Rwanda marks 25 years since genocide | News | DW | 07.04.2019

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Rwanda marks 25 years since genocide

"What happened here will never happen again," said President Paul Kagame. The country will mark the deaths of 800,000 people with a candlelight vigil in a stadium that once sheltered victims.

Thousands of Rwandans, as well as President Paul Kagame and First Lady Jeannette Kagame, marked the 25th anniversary of the country's 1994 genocide in a somber ceremony on Sunday.

The Kagames laid wreaths at a mass burial ground where 250,000 victims have been laid to rest.

"In 1994, there was no hope, only darkness. Today, light radiates from this place ... How did it happen? Rwanda became a family once again," Kagame said.

The president added that "our people have carried an immense weight with little or no complaint. This has made us better and more united than ever before."

"What happened here will never happen again."

Later on Sunday, Kagame led a candlelight vigil in Kigali's National Stadium, where 25 years ago many Tutsis sought shelter from the violence under the protection of UN troops.

European Commission President Jean-Claude Juncker and the leaders of Chad, the Republic of the Congo, Djibouti, Niger, Belgium, Canada, Ethiopia and the African Union also took part in the commemorations.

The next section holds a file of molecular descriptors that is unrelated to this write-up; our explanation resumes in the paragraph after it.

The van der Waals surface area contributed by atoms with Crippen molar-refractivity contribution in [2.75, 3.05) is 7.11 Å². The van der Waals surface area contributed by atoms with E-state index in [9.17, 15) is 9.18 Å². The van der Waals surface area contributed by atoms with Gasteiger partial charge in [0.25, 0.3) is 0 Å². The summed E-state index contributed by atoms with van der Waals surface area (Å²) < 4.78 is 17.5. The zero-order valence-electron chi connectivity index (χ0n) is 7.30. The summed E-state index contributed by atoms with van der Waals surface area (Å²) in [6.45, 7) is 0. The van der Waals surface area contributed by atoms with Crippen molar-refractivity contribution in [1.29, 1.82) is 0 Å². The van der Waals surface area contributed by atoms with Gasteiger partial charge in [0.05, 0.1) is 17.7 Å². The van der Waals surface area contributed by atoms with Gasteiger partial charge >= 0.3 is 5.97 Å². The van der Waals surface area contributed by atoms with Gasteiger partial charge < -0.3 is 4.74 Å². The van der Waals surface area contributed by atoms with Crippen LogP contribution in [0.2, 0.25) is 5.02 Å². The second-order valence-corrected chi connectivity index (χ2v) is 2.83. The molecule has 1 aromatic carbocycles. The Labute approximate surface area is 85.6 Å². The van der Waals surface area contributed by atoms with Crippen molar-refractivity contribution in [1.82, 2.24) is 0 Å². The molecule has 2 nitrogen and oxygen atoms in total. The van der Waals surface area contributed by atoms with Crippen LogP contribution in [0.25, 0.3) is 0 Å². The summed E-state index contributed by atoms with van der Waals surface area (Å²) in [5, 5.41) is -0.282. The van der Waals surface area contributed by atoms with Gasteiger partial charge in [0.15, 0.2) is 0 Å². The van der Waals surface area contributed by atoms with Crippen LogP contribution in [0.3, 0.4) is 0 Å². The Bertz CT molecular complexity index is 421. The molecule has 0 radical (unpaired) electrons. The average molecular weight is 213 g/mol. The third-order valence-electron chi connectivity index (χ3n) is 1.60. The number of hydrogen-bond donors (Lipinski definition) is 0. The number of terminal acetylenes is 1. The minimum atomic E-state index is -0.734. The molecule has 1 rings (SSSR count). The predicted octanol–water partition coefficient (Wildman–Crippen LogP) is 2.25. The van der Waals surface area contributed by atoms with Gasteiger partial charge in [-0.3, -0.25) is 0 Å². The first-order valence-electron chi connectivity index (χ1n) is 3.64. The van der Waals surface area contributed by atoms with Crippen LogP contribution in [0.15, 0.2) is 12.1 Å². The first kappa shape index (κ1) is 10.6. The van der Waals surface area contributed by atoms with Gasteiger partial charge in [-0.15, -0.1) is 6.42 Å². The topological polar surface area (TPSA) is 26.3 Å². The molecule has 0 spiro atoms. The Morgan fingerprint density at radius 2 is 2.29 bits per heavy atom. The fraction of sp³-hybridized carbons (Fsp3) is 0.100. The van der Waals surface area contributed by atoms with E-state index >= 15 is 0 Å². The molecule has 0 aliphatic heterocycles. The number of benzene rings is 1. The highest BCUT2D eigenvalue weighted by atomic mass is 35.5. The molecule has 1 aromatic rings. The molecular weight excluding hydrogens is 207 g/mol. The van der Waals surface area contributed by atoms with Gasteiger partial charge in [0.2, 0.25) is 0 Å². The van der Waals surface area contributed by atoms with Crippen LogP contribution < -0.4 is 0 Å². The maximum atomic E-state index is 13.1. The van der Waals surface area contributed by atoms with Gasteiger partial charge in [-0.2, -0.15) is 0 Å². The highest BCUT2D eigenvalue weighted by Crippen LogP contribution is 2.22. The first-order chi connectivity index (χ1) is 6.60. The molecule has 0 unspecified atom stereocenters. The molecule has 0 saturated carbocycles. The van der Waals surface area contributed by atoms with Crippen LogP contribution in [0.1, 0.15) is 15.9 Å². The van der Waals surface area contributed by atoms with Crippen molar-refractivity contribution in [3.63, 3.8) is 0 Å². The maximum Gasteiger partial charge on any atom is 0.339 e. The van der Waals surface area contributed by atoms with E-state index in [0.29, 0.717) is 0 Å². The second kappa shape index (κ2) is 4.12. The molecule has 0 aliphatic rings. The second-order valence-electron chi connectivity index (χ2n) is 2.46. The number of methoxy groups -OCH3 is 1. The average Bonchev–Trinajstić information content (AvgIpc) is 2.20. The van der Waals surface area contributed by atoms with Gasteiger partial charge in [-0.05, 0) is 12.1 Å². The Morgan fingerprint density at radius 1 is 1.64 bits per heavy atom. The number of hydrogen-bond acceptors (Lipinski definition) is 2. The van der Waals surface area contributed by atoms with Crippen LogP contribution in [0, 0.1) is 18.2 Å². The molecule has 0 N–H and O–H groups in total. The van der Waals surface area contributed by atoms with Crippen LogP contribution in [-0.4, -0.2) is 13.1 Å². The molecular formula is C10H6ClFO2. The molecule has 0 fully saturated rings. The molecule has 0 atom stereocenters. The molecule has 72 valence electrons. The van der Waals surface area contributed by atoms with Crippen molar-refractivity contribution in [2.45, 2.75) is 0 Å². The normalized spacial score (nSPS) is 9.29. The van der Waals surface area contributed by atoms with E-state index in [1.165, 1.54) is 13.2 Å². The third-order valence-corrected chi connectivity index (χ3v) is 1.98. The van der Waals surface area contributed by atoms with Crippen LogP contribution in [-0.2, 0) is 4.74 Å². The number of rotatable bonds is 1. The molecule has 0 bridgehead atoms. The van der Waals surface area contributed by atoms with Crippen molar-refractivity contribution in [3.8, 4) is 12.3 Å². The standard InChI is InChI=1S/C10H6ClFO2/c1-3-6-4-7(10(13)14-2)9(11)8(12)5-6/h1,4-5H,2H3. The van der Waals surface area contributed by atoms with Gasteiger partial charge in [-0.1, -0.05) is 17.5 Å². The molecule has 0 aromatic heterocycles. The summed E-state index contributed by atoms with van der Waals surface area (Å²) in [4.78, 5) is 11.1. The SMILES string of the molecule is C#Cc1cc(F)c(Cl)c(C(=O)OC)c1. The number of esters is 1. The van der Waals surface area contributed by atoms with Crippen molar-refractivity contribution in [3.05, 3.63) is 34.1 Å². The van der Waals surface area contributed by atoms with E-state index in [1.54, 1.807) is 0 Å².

"I am moved beyond words at this memorial to tragedy," Juncker said. "Time can never erase the darkest hours in our history. It is our duty to remember."

100 days of violence

On April 6, 1994, a plane carrying President Juvenal Habyarimana, an ethnic Hutu, was shot down. Ethnic Tutsis were blamed for the killing, causing bands of extremists to begin slaughtering Tutsis, supported by the army, police, and militias. The violence lasted for 100 days and left 800,000 people dead.

Kagame has ruled Rwanda since the end of the genocide. He has helped steer the country through economic recovery, but has been accused of rights abuses as well as failing to lead a national reconciliation about the violence. Many of the killers remain free and many families were never able to locate their relatives' remains.

President Kagame has also publicly accused the 1994 Hutu-led government of shooting down his predecessor's plane, and has said the French government, which had soldiers stationed in Rwanda, turned a blind eye.

On Friday, French President Emmanuel Macron ordered an investigation into whether his country's government played a role in the genocide, and declared his intention to make April 7 a national day of remembrance.

es/amp (AP, AFP, Reuters)

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